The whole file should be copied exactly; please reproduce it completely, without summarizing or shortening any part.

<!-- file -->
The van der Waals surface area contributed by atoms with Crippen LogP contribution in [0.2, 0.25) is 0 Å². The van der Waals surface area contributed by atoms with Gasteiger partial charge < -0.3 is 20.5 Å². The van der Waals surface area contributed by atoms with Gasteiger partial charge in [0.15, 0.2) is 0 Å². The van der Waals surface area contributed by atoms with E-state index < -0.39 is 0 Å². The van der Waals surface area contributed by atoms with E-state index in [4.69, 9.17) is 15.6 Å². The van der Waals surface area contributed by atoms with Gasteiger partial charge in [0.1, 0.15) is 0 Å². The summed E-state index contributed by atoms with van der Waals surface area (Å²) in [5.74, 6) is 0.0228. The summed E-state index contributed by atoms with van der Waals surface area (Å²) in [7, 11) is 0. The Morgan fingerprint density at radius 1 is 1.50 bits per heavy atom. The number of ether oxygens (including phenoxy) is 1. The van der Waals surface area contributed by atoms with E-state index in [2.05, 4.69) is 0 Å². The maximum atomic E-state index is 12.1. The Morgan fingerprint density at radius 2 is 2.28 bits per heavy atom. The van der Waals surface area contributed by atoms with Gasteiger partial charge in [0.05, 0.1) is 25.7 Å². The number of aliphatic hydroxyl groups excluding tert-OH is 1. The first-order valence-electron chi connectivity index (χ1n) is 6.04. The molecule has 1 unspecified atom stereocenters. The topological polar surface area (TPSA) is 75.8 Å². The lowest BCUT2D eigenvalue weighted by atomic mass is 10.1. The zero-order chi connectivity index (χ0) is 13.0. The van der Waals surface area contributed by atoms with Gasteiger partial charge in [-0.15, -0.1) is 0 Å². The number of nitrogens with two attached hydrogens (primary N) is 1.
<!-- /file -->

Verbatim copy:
The van der Waals surface area contributed by atoms with Crippen LogP contribution in [0.2, 0.25) is 0 Å². The van der Waals surface area contributed by atoms with Gasteiger partial charge < -0.3 is 20.5 Å². The van der Waals surface area contributed by atoms with Gasteiger partial charge in [0.15, 0.2) is 0 Å². The van der Waals surface area contributed by atoms with E-state index < -0.39 is 0 Å². The van der Waals surface area contributed by atoms with E-state index in [4.69, 9.17) is 15.6 Å². The van der Waals surface area contributed by atoms with Gasteiger partial charge in [0.1, 0.15) is 0 Å². The summed E-state index contributed by atoms with van der Waals surface area (Å²) in [5.74, 6) is 0.0228. The summed E-state index contributed by atoms with van der Waals surface area (Å²) in [7, 11) is 0. The Morgan fingerprint density at radius 1 is 1.50 bits per heavy atom. The number of ether oxygens (including phenoxy) is 1. The van der Waals surface area contributed by atoms with E-state index in [2.05, 4.69) is 0 Å². The maximum atomic E-state index is 12.1. The Morgan fingerprint density at radius 2 is 2.28 bits per heavy atom. The van der Waals surface area contributed by atoms with Gasteiger partial charge in [0.05, 0.1) is 25.7 Å². The number of aliphatic hydroxyl groups excluding tert-OH is 1. The first-order valence-electron chi connectivity index (χ1n) is 6.04. The molecule has 1 unspecified atom stereocenters. The topological polar surface area (TPSA) is 75.8 Å². The lowest BCUT2D eigenvalue weighted by atomic mass is 10.1. The zero-order chi connectivity index (χ0) is 13.0. The van der Waals surface area contributed by atoms with Gasteiger partial charge in [-0.15, -0.1) is 0 Å². The number of nitrogens with two attached hydrogens (primary N) is 1.